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God-Given Music to make people happy
It’s been two years since her last visit to Trinidad and South African songstress Lorraine Klaasen has an issue—roti. She is yet to have one. “I still have a hankering for a roti. I was promised one the last time I came, I am here again and I am still waiting,” she laughed, at the VIP Lounge of the Queen’s Park Savannah.
The landmark centre of culture is also known as the Lidj Yasu Omowale Emancipation Village during this time of year. The village and its activities were hosted by the Emancipation Support Committee. Klaasen was in Trinidad to perform at the major concert held at the Grand Stand.
Klaasen’s voice is well known in the African continent and North America. She carries the legacy of her mother, legendary South African jazz singer Thandi Klaasen who belonged to the group of women singers of the 50s—powerhouses such as Miriam Makeba, Dolly Rathebe, Dorothy Masuka and Sopie Mgcina.
“I have fond memories of T&T,” the younger Klaasen said.
“When I close my eyes when I perform here, I feel I am back home. So here is home away from home for me.”
With a couple days to herself after her performance, Klaasen spent it in Tobago and then she was off again, trading one suitcase for another, embarking on her North American tour to promote her new album Nouvelle Journee (a New Day).
The album, she said, includes songs that her mother sang to her—as a reminder that she inherited a God-given gift to make people happy across the world.
Thandi, now 86, also reminds her daughter of the importance of family. “My mum suffered a stroke, so I have decided to cut down on performances,” Klaasen explained. “She is struggling. It has affected her speech.”
Thandi’s musical legacy spans just over six decades, starting as child growing up in Sophiatown, a multi-racial Johannesburg suburb.
She sang at Nelson Mandela’s wedding. She has received a lifetime achievement award from the ruling ANC. “I often wondered what her life would have been had she left,” Klaasen said.
The South Africa Thandi knew—of being burnt, beaten, stolen—is not the South Africa Klaasen sees now. Although she does not get involved in the politics, Klaasen knows that critical times are ahead. The children of South Africa now don’t know the country of the past, she added. “They were born in a free South Africa, they don’t understand what took place,” she said.
“Where to now? Thirty years ago, Mandela was free but we still see injustice. Faith is an important part of life. We need to find peace. I watched my mom through her perseverance. We came from tragedy and like anything that hits a bedspring, we bounce right back,” Klassen said. “My mom is my mirror and a reminder of Jehovah God, I’ve got to have the passion as my mom at that age.”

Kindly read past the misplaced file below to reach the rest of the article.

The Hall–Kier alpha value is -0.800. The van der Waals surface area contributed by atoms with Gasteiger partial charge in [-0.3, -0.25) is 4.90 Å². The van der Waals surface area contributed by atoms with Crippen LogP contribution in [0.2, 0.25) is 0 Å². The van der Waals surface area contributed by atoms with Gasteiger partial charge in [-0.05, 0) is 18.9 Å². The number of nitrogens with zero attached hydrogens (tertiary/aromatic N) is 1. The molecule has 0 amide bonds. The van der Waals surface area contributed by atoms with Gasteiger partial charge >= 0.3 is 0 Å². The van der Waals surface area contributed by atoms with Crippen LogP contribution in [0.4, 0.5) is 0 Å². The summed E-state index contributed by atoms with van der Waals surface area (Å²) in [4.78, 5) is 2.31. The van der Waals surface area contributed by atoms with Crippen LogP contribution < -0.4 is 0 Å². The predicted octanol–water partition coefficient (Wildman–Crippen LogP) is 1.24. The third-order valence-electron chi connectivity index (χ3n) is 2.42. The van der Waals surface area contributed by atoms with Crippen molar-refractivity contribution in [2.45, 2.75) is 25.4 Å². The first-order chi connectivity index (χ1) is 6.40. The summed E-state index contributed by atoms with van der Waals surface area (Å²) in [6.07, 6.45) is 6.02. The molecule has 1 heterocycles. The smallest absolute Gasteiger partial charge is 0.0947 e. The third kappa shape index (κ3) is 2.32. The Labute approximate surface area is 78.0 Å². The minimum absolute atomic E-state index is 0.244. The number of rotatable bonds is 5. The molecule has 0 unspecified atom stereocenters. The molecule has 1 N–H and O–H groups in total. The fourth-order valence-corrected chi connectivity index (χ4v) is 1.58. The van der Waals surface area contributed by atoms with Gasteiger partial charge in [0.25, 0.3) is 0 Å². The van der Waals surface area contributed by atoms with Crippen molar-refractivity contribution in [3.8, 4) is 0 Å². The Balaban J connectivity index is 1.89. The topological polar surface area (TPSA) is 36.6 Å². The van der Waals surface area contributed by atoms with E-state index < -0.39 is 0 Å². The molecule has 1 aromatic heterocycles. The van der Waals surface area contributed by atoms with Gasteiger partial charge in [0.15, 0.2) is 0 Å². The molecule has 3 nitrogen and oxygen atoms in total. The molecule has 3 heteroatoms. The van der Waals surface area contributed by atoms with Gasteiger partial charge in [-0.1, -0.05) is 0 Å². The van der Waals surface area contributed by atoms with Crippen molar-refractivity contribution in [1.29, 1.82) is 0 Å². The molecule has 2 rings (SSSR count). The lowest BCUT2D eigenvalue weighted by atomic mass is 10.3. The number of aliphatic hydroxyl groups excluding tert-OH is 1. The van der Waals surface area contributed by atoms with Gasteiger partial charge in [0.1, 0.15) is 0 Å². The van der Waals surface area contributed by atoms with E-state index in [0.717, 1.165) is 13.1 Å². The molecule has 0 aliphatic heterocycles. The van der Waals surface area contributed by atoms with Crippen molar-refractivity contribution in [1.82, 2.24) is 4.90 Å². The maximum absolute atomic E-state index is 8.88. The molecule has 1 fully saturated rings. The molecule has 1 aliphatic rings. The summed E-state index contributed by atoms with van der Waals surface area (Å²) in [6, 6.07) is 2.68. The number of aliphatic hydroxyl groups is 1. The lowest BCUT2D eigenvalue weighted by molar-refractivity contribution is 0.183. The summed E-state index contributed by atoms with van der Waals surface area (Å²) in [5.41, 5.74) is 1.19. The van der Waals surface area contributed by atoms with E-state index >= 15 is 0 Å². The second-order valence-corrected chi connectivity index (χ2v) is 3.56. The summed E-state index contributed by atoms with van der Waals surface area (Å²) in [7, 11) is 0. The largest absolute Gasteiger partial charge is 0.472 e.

Klaasen’s best memory of her country of birth, is her mother’s house which was more like a mini-motel for musicians who visited often and stayed for lengthy jam sessions as they played and Thandi sang. Her home was one of few in which white people visited, the connection was also music.
In the living room at her mother’s house is the Spirit of Emancipation award which Klaasen received from the ESC at her last visit to Trinidad.
“It is a good conversation piece, I get to talk about Trinidad and Emancipation. Some people didn’t know about Trinidad until I tell them. The award tells the story,” she said.
Klaasen spends her life between Montreal and South Africa—six months of summer at each place—and between, there are performances that take her around the world.
Before coming to Trinidad, she performed at the Montreal Jazz Festival and at Nuits d’Afrique, a popular folk festival also in Montreal. Her visits to the Caribbean have seen her at Jazz festivals hosted by Barbados, St Lucia and Grenada. She would love to participate in the Tobago Jazz Festival, she said.
The Caribbean, she said, is one of her favourite places to travel because of the warmth of the people.
“I need to spend more time there,” Klaasen said.
“To enjoy food.”
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